HL90 FG: Dictatorship and Resistance in Latin America

We’ve got lots of exciting HL90s coming this fall! Jennifer Alpert told us all about her new course, Dictatorship and Resistance in Latin America, which meets Mondays, 12:45-2:45.

What inspired you to teach this class?

I have dreamt about teaching a class like this for years because there were very few courses on Latin America available to me as an undergraduate and graduate student and they mostly focused on “high-brow” literature, avant garde cinema, and other kinds of art that seemed inaccessible for mass audiences. I always wanted to learn about widely watched films/TV or best-selling books, street art, and other forms of expression that reached large portions of the population. In this class we will investigate the role popular culture and fiction have in mediating the traumatic experience of state terrorism, repression, and genocide, and how these forms resisted state violence and conferred agency to nations that were being attacked by those intended to protect them. Despite returning to democratic forms of government decades ago, Chile, Argentina, and many other countries in Latin America are still grappling with the consequences of dictatorship. The fictional and artistic works being produced right now continue to reveal the persistence of these national traumas (spoiler: we’ll discover how).

What’s something you’re excited to share with students?

The films! As a film scholar and a total cinephile, watching and talking about movies gives me life!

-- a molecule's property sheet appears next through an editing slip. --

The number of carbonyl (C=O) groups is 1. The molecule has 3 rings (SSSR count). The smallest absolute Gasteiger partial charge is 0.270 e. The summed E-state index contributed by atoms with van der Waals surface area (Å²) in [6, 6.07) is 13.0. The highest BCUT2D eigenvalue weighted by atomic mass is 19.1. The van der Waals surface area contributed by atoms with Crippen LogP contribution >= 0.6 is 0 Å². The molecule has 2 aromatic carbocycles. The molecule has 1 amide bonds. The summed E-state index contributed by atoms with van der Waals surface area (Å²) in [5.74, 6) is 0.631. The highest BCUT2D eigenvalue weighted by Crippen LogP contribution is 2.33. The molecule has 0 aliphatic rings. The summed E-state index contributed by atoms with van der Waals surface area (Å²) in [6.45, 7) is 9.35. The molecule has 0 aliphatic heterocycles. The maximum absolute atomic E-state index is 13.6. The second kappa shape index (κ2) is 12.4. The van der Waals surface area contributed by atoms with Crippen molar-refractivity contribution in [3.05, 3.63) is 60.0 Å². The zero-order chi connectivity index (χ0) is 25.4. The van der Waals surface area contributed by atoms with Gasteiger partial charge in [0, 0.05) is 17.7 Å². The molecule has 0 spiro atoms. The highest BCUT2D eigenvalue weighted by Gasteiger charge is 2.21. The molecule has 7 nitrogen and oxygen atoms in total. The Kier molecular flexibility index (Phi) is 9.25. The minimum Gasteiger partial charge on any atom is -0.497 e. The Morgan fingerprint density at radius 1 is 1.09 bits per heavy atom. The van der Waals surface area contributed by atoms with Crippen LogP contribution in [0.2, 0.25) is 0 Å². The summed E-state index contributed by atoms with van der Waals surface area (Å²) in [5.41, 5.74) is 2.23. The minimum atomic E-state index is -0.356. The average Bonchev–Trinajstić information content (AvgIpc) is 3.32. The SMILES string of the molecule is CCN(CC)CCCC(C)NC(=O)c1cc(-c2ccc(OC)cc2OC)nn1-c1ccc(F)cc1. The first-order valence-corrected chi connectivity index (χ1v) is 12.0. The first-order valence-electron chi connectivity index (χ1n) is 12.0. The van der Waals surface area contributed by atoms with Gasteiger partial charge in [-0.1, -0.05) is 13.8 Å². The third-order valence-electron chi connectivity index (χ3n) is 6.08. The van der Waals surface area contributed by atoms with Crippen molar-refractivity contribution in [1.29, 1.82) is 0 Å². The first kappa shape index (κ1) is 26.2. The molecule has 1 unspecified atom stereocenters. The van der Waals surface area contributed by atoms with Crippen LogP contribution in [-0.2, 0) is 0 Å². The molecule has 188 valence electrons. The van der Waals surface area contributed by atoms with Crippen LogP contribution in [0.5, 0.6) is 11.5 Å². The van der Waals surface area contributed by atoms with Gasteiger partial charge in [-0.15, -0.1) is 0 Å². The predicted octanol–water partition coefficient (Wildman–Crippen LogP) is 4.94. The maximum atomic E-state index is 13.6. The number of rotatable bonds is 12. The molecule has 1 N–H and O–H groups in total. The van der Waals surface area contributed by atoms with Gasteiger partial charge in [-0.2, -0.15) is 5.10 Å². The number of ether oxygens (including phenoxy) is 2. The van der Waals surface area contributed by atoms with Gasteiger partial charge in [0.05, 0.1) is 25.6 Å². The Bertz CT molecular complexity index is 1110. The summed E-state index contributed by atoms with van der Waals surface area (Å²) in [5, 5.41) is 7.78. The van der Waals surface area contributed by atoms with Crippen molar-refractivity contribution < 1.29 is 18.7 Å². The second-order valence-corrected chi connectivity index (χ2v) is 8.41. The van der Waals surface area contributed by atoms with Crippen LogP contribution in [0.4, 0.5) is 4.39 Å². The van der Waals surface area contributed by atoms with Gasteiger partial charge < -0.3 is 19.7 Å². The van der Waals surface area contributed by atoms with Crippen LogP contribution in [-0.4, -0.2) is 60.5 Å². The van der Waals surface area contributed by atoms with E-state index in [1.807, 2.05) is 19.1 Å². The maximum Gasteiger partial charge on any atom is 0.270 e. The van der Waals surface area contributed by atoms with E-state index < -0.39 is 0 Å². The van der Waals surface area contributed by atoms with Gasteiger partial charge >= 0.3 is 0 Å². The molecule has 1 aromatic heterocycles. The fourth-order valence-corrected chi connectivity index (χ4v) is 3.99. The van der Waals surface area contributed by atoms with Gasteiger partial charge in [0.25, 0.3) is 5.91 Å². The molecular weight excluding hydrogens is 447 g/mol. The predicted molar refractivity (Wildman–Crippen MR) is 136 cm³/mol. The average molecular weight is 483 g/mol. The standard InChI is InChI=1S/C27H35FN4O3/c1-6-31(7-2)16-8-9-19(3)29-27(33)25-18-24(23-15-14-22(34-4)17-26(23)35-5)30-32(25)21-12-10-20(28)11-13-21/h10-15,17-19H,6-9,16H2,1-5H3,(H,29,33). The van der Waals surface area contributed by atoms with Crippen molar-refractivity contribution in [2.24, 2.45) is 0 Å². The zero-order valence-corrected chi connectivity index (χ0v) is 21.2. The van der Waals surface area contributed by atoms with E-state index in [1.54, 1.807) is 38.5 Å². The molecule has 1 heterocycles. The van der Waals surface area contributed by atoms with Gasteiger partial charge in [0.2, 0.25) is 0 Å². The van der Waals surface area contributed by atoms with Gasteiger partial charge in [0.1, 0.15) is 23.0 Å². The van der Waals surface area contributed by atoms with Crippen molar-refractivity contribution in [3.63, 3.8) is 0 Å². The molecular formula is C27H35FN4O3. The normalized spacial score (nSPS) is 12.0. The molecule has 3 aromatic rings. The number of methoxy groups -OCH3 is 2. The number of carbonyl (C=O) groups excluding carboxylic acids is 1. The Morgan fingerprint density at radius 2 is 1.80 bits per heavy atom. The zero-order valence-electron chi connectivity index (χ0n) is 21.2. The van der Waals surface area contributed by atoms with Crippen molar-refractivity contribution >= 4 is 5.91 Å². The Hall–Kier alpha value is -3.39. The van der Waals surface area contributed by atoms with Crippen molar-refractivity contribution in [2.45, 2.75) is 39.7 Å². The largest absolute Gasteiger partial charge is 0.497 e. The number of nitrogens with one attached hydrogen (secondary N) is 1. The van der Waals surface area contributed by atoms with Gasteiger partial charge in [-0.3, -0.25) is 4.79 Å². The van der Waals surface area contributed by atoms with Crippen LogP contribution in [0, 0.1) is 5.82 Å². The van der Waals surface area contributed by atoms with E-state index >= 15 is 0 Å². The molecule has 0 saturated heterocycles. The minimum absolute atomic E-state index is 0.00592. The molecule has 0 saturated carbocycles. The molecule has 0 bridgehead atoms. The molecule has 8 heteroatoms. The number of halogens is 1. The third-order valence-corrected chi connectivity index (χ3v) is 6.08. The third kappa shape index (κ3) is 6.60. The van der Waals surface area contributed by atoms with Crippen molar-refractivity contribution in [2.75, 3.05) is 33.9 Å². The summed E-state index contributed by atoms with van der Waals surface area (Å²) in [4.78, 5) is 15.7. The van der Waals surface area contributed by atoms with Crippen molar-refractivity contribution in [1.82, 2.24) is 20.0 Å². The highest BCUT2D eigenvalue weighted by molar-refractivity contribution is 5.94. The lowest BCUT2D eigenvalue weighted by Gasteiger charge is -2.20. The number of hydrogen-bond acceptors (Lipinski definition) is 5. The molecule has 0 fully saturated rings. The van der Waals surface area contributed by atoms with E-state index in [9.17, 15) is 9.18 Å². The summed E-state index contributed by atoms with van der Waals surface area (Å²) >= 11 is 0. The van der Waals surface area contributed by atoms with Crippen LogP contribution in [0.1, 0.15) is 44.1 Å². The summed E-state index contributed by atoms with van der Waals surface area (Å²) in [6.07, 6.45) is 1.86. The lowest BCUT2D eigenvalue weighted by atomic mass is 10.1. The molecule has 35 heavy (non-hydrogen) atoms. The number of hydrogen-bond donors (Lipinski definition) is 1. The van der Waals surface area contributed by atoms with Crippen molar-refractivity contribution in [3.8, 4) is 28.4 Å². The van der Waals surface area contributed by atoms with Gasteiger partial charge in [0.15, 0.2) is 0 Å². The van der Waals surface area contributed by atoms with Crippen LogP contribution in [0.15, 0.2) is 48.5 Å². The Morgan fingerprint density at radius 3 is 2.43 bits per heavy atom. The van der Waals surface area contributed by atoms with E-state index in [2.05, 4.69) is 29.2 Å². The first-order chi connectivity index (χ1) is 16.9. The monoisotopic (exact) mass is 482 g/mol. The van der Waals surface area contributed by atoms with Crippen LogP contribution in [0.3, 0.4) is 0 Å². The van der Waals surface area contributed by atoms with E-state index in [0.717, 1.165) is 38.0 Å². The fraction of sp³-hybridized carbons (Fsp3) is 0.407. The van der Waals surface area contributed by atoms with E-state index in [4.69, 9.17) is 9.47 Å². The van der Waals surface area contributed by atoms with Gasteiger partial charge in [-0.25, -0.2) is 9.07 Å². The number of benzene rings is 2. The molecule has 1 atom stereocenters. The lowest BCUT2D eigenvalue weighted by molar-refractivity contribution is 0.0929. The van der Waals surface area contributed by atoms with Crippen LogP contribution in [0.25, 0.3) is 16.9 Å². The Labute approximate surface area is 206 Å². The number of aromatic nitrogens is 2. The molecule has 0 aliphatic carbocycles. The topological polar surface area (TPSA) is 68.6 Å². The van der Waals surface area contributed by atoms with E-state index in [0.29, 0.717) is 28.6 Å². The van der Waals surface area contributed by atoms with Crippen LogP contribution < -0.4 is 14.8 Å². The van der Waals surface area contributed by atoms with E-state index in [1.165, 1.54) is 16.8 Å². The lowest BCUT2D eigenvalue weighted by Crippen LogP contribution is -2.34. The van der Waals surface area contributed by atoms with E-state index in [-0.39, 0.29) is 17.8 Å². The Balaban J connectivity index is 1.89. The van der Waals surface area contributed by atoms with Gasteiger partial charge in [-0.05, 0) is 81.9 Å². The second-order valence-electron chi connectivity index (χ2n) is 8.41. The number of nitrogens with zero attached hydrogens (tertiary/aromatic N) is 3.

Do you have any cool projects or activities planned?

YES! Throughout the semester, we’ll be engaging our “creative muscle” as we caption film screenshots, create memes, and make short video responses to make our bodies and voices keep the people who were forcibly disappeared alive. For the final assignment, students can choose between writing a paper or crafting a creative project such as a short film, a museum exhibit or film series, a set of educational TikToks, a podcast, or any other idea that might come to their mind. The sky is the limit!

What does your class help us understand about the present?

The attack on the Capitol on January 6 seemed to come as a surprise, but many Latin Americanists who study dictatorship predicted what could happen. Studying historical and cultural processes in specific times/places helps us to develop the tools and methodologies to “read” other regions and historical moments and there are always connections and comparisons to be drawn.

What would students be surprised to learn about you?

I worked in the film industry before becoming a professor (at Pixar and the Academy of Motion Pictures, where I was even invited to celebrity-watch at the Oscars red carpet). I am also a popular culture fan and have not missed a season of 90-day Fiancé!

How can students learn more?

Students are invited to check out the syllabus on Canvas, and to contact me with any questions at jalpert@fas.harvard.edu—I am happy to chat via email or set up a virtual office hours appointment.

HL90 EX: Queer Latinx Borderlands

More new HL90s to check out! Tommy Conners shared more about Queer Latinx Borderlands and also some tv recommendations!

Tell us about your class!

“Queer Latinx Borderlands” is an intro to Latinx Studies where queer describes both the what and the how: not only are a lot of the cultural texts, films, poems, and documentaries we’ll study queer, but our look into the histories of race, gender, sexuality, and citizenship will try to pick apart their normativity and highlight their impacts on the many facets of Latinidad.

What is a book you’re excited to share with students?

Carmen María Machado’s 2019 memoir In the Dream House. Not only does it center on an abusive queer relationship between women (a topic that hardly gets any attention, generally speaking), it does so by playing with different genres and styles of writing like horror, sci-fi thriller, erotica, utopia, and even choose-your-own-adventure. The idea of a dream house always makes me rethink the idea of queer safe space, too—who is it safe for and from, how do we know it’s safe?